Jan 3, 2016
During my stay in Britain in the early 1970s, there was a residency law that would enable foreigners to live in the country. All that they had to do was to bring a letter from a tax-paying company that it needed them.
Of course things have changed since then due to the growing anxiety among Britons that foreigners might take over their jobs.
To sum it up, every country in the world takes precautions against the influx of immigrants. Therefore systems and laws were made to curb foreign migration. At that time the only concern was that the foreigners might compete with locals for employment. However, many other reasons cropped up later.
With the beginning of the economic boom and development in our country, rules and regulations were made with a view to protecting the rights of both the state and individuals and also to maintain national security.
These rules necessitated what was called the kafala (sponsorship) system to take care of expatriates coming to our country to work in the fields of agriculture, industry, construction and others.
Yes, it is the right of the government — any government for that matter — to adopt elaborate measures to safeguard the security of the country and its citizens.
Things went well in the past but now they have become somewhat obscure and confusing. The pretext used by people to maintain the kafala system no longer exists as the sponsor does not need to keep an eye on the foreigner any more. For the best part, the kafeel is just a name on paper. You may, for instance, find an expatriate worker in Riyadh while his or her kafeel lives in Sharourah.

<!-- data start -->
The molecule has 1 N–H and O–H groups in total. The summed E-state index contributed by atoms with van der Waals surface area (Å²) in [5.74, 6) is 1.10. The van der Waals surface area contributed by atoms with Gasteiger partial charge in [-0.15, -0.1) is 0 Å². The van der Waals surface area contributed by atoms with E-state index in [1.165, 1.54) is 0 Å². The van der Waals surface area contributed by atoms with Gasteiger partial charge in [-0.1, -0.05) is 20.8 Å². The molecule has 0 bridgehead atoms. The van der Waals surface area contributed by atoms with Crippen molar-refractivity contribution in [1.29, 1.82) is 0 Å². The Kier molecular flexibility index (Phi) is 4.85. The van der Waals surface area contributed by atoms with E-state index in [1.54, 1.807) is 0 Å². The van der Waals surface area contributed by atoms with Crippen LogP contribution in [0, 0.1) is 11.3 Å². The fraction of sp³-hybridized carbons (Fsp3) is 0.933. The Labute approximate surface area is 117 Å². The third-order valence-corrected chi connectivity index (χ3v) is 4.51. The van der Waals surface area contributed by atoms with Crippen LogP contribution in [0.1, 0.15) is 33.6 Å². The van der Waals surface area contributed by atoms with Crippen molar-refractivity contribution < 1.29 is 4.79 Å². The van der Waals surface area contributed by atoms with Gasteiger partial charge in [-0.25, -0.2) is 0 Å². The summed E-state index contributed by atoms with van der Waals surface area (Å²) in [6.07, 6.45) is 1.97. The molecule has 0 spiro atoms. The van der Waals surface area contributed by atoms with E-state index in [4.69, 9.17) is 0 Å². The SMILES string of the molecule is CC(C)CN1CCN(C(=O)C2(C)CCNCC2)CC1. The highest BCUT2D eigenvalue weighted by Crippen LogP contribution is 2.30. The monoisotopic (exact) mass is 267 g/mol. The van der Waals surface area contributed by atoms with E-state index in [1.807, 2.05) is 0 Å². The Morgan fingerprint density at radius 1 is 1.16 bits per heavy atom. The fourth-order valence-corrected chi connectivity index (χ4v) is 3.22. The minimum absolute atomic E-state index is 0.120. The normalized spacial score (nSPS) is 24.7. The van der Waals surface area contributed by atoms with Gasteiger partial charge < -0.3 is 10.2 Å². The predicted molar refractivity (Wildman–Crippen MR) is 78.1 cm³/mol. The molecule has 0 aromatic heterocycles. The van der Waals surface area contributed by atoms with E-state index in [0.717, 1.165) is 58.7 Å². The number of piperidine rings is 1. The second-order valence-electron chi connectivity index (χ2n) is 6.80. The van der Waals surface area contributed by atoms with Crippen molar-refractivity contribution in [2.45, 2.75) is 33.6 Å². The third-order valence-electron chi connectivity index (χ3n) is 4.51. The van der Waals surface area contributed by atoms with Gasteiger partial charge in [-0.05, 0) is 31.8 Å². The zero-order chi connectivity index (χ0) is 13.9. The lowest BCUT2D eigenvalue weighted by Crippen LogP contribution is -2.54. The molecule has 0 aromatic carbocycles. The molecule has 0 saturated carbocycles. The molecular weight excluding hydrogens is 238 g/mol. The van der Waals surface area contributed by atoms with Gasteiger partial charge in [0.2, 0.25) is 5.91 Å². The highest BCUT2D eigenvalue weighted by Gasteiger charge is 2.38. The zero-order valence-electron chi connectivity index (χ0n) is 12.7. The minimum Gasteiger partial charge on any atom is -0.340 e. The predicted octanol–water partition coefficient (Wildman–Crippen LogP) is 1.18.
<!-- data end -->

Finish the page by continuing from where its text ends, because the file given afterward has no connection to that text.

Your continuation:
The government and its security organs are managing and monitoring the activities and movement of foreigners through electronic networks. The kafeel is no longer needed to be a shield or fence for the country.
All what the kafeel is now doing is safekeeping the passport of his sponsored employee though this is against international law.
Accordingly, is it not time for us to review the issue of the kafeel? Is it not time to put an end to the sufferings of the expatriate workers at the hands of the so-called sponsors?
The expatriate workers are asked by their kafeels to pay monthly or yearly fees for any service they may do for them including the iqama renewal or the issuance of an exit-reentry visa.
The service sectors, such as hospitals, often exploit this weird fees to burden the service seekers with more charges. If you ask a foreign worker in the Kingdom what he or she does with their money, it is not unusual to hear that it ends up in the kafeel’s pocket.
I think it is time to find an alternative for the kafeeel. The recruited worker should be the kafeel of himself.
When we bring the foreign manpower into the Kingdom, we should make it imperative on them to be law-abiding. They should sign a pledge to respect our religion, culture and customs but when they breach this pledge, they shall be immediately deported.
I am sure the foreign workers will not break the law or do anything against public interest simply because they have come to our country to make a living. They are here to make financial gains for themselves, not for their kafeels.
I must point out here that those expatriates who were convicted of crimes such as prostitution, drugs, forgery and fraud in the past had come to our country as foreign recruits through a kafeel.